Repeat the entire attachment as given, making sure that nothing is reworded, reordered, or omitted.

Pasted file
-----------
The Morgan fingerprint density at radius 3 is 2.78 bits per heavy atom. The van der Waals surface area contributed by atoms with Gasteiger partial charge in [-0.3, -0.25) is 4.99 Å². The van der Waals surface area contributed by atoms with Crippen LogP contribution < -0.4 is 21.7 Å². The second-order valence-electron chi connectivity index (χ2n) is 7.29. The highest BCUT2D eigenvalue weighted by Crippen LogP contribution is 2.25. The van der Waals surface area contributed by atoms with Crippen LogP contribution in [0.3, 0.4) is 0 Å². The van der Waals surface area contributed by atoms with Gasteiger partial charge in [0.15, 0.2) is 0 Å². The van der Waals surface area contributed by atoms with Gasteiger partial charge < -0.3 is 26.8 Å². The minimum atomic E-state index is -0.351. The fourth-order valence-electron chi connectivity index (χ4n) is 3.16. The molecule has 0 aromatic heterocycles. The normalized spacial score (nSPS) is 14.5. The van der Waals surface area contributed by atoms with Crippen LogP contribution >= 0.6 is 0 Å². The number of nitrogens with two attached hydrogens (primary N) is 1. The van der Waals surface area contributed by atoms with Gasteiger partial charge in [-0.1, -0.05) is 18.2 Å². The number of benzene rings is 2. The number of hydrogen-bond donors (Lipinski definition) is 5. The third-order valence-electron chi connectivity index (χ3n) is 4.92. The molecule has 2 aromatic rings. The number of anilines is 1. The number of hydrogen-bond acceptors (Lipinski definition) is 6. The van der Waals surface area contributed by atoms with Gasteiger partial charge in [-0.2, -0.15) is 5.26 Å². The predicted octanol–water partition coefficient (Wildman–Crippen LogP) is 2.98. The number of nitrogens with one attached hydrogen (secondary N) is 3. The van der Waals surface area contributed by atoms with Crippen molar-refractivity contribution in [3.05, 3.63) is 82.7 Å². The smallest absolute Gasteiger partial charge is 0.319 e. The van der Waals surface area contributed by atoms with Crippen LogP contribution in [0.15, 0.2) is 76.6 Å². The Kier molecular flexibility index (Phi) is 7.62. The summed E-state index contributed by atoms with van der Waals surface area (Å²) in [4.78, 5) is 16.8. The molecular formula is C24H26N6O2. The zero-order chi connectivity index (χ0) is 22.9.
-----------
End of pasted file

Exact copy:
The Morgan fingerprint density at radius 3 is 2.78 bits per heavy atom. The van der Waals surface area contributed by atoms with Gasteiger partial charge in [-0.3, -0.25) is 4.99 Å². The van der Waals surface area contributed by atoms with Crippen LogP contribution < -0.4 is 21.7 Å². The second-order valence-electron chi connectivity index (χ2n) is 7.29. The highest BCUT2D eigenvalue weighted by Crippen LogP contribution is 2.25. The van der Waals surface area contributed by atoms with Crippen LogP contribution in [0.3, 0.4) is 0 Å². The van der Waals surface area contributed by atoms with Gasteiger partial charge in [0.15, 0.2) is 0 Å². The van der Waals surface area contributed by atoms with Gasteiger partial charge < -0.3 is 26.8 Å². The minimum atomic E-state index is -0.351. The fourth-order valence-electron chi connectivity index (χ4n) is 3.16. The molecule has 0 aromatic heterocycles. The normalized spacial score (nSPS) is 14.5. The van der Waals surface area contributed by atoms with Crippen LogP contribution >= 0.6 is 0 Å². The number of nitrogens with two attached hydrogens (primary N) is 1. The van der Waals surface area contributed by atoms with Gasteiger partial charge in [-0.1, -0.05) is 18.2 Å². The number of benzene rings is 2. The number of hydrogen-bond donors (Lipinski definition) is 5. The third-order valence-electron chi connectivity index (χ3n) is 4.92. The molecule has 2 aromatic rings. The number of anilines is 1. The number of hydrogen-bond acceptors (Lipinski definition) is 6. The van der Waals surface area contributed by atoms with Gasteiger partial charge in [-0.2, -0.15) is 5.26 Å². The predicted octanol–water partition coefficient (Wildman–Crippen LogP) is 2.98. The number of nitrogens with one attached hydrogen (secondary N) is 3. The van der Waals surface area contributed by atoms with Crippen molar-refractivity contribution in [3.05, 3.63) is 82.7 Å². The smallest absolute Gasteiger partial charge is 0.319 e. The van der Waals surface area contributed by atoms with Crippen LogP contribution in [0.15, 0.2) is 76.6 Å². The Kier molecular flexibility index (Phi) is 7.62. The summed E-state index contributed by atoms with van der Waals surface area (Å²) in [4.78, 5) is 16.8. The molecular formula is C24H26N6O2. The zero-order chi connectivity index (χ0) is 22.9.